Claiming a forward off of waivers would be mostly about helping out the Marlies. The team lost Kasperi Kapanen, Andreas Johnsson, Ben Smith, and Miro Aaltonen up front, and regardless of what kind of steps their young players take, it’s going to be tough to replace that production. I would like to see Timothy Liljegren playing in a winning environment, and while the team looks fairly strong on paper as it currently stands, they aren’t quite as strong as they were last season. The Leafs can use the claimed player if an injury occurs prior to Nylander’s return, then try to slide him through waivers when the time comes. There’s minimal downside to doing this, and while the Leafs can afford to pay an AHL player close to $1 million, many other teams won’t bother to claim the same player.
Martin Marincin and Justin Holl make the team, while Calle Rosen and Connor Carrick do not
Connor Carrick is one of my favourite players to root for, but Igor Ozhiganov was more impressive this preseason, Justin Holl is a more valuable asset, and Martin Marincin plays the left-side. Babcock clearly did not trust Carrick on the penalty kill, to the point where he played Roman Polak over him last year. It’s tough to imagine Babcock putting faith in Carrick in a playoff series.
Justin Holl is 6’3”, a regular penalty killer, and probably a slightly better puck mover. He’s a more natural fit to sub-in for any of Toronto’s right-shooting defenceman as a result, and his contract is also key to consider here. Holl is signed for next season at just $675k, and the Leafs are in desperate need of an affordable seventh defenceman as they go through a cap crunch. Carrick makes twice as much this year, and may have gotten a raise as a RFA next offseason, so any sort of tie must go to Holl.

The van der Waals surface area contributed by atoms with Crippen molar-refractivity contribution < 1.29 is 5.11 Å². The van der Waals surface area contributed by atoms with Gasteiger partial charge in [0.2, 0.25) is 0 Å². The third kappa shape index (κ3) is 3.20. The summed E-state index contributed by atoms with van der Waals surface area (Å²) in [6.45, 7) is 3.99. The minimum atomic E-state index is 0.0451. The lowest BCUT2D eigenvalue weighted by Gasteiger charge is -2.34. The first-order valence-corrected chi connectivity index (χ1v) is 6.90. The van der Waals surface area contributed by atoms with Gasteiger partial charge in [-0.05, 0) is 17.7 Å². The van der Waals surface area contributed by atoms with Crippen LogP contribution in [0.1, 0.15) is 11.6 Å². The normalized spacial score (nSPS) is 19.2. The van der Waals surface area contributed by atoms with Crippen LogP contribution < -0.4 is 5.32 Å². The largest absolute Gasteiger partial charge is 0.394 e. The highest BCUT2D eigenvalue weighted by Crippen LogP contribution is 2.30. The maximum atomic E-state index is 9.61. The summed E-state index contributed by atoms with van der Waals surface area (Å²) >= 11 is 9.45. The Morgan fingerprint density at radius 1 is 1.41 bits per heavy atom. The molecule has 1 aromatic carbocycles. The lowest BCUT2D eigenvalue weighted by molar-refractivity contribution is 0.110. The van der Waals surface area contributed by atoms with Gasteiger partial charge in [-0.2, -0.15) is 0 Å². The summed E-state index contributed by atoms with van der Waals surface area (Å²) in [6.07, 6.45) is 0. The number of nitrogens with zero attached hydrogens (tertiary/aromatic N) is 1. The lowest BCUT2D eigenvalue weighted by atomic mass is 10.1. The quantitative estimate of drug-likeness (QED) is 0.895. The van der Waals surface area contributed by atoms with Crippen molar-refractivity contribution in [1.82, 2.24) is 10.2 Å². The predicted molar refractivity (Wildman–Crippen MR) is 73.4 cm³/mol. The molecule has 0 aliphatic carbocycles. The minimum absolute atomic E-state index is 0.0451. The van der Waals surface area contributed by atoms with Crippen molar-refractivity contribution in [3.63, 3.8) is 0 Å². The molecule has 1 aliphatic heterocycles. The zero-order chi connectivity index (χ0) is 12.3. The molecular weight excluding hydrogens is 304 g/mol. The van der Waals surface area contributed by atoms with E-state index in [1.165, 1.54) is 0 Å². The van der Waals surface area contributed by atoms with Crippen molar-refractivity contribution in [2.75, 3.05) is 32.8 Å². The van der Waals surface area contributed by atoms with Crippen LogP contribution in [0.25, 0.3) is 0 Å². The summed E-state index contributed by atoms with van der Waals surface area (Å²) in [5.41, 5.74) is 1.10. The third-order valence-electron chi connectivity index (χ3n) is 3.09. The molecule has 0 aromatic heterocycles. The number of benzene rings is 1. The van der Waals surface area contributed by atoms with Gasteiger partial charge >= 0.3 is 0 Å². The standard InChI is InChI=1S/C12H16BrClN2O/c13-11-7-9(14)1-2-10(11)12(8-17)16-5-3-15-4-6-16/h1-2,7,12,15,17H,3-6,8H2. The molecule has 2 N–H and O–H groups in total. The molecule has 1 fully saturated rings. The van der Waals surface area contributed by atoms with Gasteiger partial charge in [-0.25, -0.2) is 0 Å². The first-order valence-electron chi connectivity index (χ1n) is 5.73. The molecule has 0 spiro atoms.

Carrick’s numbers were a little bit less encouraging once you account for usage (visual obtained from HockeyViz.com):
As you can see, his isolated impact is underwhelming, particularly for a player who does not play on special teams. He played with good teammates, but did not score at a strong clip at 5-on-5. He was not a standout in terms of preventing zone entries, and was one of the team’s worst players in terms of penalty differential. I will root for him in Dallas, but Babcock clearly did not trust him, and he struggled greatly in the preseason. Having another penalty killer on the roster could lighten Ron Hainsey’s workload, and free up Morgan Rielly to play more at 5-on-5.
Calle Rosen generated plenty of hype at the start of this preseason, but there was never much of a role for him. I would not use him on their NHL powerplay, and I don’t see him as a strong penalty killer. He can play in a sheltered third-pairing role if one of Toronto’s left-shooting defencemen is hurt, but the 26-year old Marincin is more than capable of sitting in the press box and subbing in if needed.
Tough decisions had to be made, and it’s easy to understand those who disagree with what they did. Garret Sparks is no sure thing, Curtis McElhinney is coming off of a strong season, and Connor Carrick performed well with both Jake Gardiner and Travis Dermott during his time with the organization. Nevertheless, I agree with the 23-man roster they chose, and now it’s up to Mike Babcock to put all the pieces together.
The opening night lineup is rarely a finished product. Just ask Milan Michalek, Dominic Moore, or Matt Martin. I would like to see Holl get a reasonable chance on the third-pairing, Andersen with a few more games off, and both Johnsson and Kapanen used higher up in the lineup. I would also like to see Hyman on Kadri’s right-side, helping him to be more of a playmaker on a checking line. Nevertheless, it’s tough to make a bad lineup with this current roster, and this team should be incredibly fun to watch this season.